Why Pre-Season Matches Don’t Matter

I originally entitled this piece ‘Why Pre-Season Doesn’t Matter’, but of course it does. For Jürgen Klopp and his backroom staff, pre-season is when they get to put the players through their paces. For the new lads, such as Darwin Núñez and Fábio Carvalho, as well as the younger ones, it allows them to find out exactly what will be expected of them from the manager. A lot of the players get to work together for pretty much the first time, finding out what Trent Alexander-Arnold, Mo Salah and Virgil van Dijk are like in training. It is an opportunity for everyone at the football club to come together and get to know one another, both on and off the training ground. In that sense, the decision to head straight to Bangkok is probably a good one, given that it stops them from heading home in the evening and instead forces them to spend time together, learning how the will interact moving forward. As supporters, of course, we won’t really see any of this, instead being limited to the matches that they play.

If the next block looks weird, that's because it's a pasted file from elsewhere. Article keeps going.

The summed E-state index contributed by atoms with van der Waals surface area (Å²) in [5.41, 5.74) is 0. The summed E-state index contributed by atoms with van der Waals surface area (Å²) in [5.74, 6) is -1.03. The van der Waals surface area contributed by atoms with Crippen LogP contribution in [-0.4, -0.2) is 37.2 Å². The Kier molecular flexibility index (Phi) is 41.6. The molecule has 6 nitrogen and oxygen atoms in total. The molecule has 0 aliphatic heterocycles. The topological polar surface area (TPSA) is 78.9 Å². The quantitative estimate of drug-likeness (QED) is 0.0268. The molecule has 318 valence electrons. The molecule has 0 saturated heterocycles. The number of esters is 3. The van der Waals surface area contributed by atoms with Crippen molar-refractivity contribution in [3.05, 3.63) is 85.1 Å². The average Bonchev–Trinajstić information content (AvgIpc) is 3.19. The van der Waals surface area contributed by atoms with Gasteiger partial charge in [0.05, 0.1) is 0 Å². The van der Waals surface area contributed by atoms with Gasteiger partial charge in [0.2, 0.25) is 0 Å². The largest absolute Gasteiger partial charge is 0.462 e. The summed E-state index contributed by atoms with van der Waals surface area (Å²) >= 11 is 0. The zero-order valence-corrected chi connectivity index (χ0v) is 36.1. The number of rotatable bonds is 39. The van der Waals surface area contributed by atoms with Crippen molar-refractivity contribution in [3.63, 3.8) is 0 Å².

If I had my way, the matches wouldn’t even be televised. There is no need for supporters to sit and agonise over what the various games mean in the grand scheme of things, given that the answer is that they don’t mean anything. Liverpool could lose every single game that we play between now and the season opener and it would not mean a thing in terms of what is going to happen during the next campaign. Pre-season is about the fitness of the players and the manager trying new things with his formation and playing style. It is about Luis Diaz getting a proper chance to learn what Jürgen Klopp expects of him. It is about Harvey Elliott being able to prove that he is back to full fitness and raring to go. It is not about the result of a match against Manchester United that no one on the pitch will be putting as much effort into as they do when we head to Old Trafford or they come to Anfield. The problem is, plenty of fans don’t realise the matches really don’t matter.